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Unreported violence in Gambella

by the Rt Revd Andrew Proud

On Friday 15 April, Murle raiders crossed the border into Ethiopia from South Sudan to raid Lare and Niniyang, two Nuer towns I know well. 182 people, all ethnic Nuer, were killed; some were shot on the spot, others were pursued into the bush and gunned down. The under-resourced government hospital in Gambella town reported that it has treated 80 for severe wounds and official reports say 102 children were abducted and 2,000 head of cattle were taken in the raid.

Church members greet Bishop Andrew, running alongside his car on the cinder topped road at nininyang.

Church members greet Bishop Andrew, running alongside his car on the cinder topped road at Nininyang.

Gambella2

An Adult Nuer man who Bishop Andrew met recently.

This was a major incident, by any reckoning, but there were no mass protests with people carrying ‘Je suis Nuer’ banners and no one edited their Facebook photo to register their outrage. Amazingly, it made the BBC and, if you search for a few minutes, you can still find the occasional news piece, but none of them is particularly well informed. Why? Because the Gambella region of Ethiopia is still one of the most remote places on earth.

Despite investment in a new road which will take you from Addis Ababa all the way through to South Sudan, Gambella still feels a little like a wild-west town and I love it. The town, which is home to Annuak and Nuer, as well as many who have settled, or been resettled there, from the Ethiopian highlands, hums with life and energy. Eighty years ago the river here was navigable all the way through to Khartoum. It is still used for trade, but you can no longer reach Khartoum that way, so the main route into South Sudan is the wide, cinder-topped road that sweeps through Lare and Niniyang. There are Anglican thriving congregations in both towns and I have stayed with friends there many times. Believe me, there can’t have been anywhere for them to run to and nowhere to hide.

Talk to anyone in the Gambella regional state, particularly my friends among the Annuak, in Dimma (two days’ drive from there) and they will tell you that Murle tribesmen have been raiding across the border for years, stealing cattle and abducting children. Some believe the children are forced into marriage; others that they are sold on to slavers. We cannot begin to imagine how anyone could talk about that as if it were just a fact of life, but they do. So far, these raids have been small-scale but I know that they have been terrifying.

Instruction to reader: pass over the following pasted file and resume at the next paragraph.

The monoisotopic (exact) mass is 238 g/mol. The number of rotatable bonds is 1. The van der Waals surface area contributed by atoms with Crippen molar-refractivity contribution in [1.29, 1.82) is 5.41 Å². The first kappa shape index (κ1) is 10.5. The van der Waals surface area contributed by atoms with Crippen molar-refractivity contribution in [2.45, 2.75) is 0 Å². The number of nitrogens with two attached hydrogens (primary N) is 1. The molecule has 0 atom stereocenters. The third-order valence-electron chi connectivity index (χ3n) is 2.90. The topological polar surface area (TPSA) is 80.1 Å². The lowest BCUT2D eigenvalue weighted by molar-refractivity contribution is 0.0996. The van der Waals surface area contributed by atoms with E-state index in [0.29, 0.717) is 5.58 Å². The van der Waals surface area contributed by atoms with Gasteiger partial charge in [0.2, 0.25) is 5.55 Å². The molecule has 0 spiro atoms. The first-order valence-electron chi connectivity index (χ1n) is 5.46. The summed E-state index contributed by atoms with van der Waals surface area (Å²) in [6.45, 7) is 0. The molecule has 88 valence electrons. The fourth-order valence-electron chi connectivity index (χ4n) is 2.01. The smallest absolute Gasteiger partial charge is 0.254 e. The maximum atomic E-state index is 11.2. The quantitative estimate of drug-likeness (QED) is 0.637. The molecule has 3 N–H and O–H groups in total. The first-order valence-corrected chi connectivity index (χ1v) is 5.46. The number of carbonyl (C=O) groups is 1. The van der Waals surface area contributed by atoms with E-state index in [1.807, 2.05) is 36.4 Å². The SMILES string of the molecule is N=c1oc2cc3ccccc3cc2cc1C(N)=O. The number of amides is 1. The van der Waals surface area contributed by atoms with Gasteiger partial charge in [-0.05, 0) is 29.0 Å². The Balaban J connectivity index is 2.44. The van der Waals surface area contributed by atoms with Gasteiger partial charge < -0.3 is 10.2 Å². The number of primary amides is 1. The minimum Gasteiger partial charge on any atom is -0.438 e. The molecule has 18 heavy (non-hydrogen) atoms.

This raid was of a different order of magnitude entirely. They came in force, they were very well armed, they had plenty of ammunition, wore combat clothing and they were brutal. Speculation is rife and fear is running very high. Several of the raiders were killed and whilst some of the tribal markings [scarification] were definitely Murle, others were more ambiguous, which has fed memories of other ethnic conflicts. It also looks as if these raiders avoided the main road, but had made a long detour through the bush to avoid conflict-ridden, contested areas in South Sudan.

The people of the Gambella region are deeply shaken, the Addis government is about to send troops into South Sudan to deal with the raiders and the people in these towns and villages will be getting on with life as best they can, constantly looking over their shoulders as they collect firewood or walk to School or Church. They know we are praying; they would love us to stand in solidarity with them, too. Perhaps I shall change my cover photo now.

The Rt Revd Andrew Proud is the Bishop of Reading.

Theresa May joins turf cutting at St Andrew’s

THERESA May, the Home Secretary, joined the Rt Revd Andrew Proud, the Bishop of Reading in a ground cutting ceremony at St Andrew’s Church, Sonning, Berkshire, last month.
The ceremony marked the start of work on a new oak framed hall and church office. Theresaforweb

The Revd Jamie Taylor, the Vicar, said: “There has been a church here for well over 1,000 years and the present building is much loved. However we are about much more than a beautiful building and recognise that the church is actually about people. This hall and office will not only enable us to better serve our regular congregation, but also give us the space to reach out to the communities of Charvil, Sonning, and Sonning Eye in new and exciting ways.”

Photo by Chris Knight

Help prevent the spread of Ebola

CHURCH members are being urgently asked to pray, give and act to support people working non-stop for an end to the deadliest ever Ebola outbreak.